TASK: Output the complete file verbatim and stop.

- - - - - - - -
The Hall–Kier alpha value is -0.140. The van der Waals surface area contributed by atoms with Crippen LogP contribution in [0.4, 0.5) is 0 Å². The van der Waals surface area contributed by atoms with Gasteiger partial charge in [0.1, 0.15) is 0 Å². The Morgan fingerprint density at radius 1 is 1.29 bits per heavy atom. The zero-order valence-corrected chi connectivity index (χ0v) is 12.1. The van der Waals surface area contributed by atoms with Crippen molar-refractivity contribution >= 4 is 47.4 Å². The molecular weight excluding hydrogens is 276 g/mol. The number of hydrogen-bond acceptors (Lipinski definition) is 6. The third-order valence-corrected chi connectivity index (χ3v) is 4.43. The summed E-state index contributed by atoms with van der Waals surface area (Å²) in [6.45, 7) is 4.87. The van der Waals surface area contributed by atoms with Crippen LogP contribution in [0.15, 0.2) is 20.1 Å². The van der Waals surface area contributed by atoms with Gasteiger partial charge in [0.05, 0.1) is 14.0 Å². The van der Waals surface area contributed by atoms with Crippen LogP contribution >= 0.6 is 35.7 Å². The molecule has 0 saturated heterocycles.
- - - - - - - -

The Hall–Kier alpha value is -0.140. The van der Waals surface area contributed by atoms with Crippen LogP contribution in [0.4, 0.5) is 0 Å². The van der Waals surface area contributed by atoms with Gasteiger partial charge in [0.1, 0.15) is 0 Å². The Morgan fingerprint density at radius 1 is 1.29 bits per heavy atom. The zero-order valence-corrected chi connectivity index (χ0v) is 12.1. The van der Waals surface area contributed by atoms with Crippen molar-refractivity contribution >= 4 is 47.4 Å². The molecular weight excluding hydrogens is 276 g/mol. The number of hydrogen-bond acceptors (Lipinski definition) is 6. The third-order valence-corrected chi connectivity index (χ3v) is 4.43. The summed E-state index contributed by atoms with van der Waals surface area (Å²) in [6.45, 7) is 4.87. The van der Waals surface area contributed by atoms with Crippen LogP contribution in [0.15, 0.2) is 20.1 Å². The van der Waals surface area contributed by atoms with Gasteiger partial charge in [0.05, 0.1) is 14.0 Å². The van der Waals surface area contributed by atoms with Crippen LogP contribution >= 0.6 is 35.7 Å². The molecule has 0 saturated heterocycles.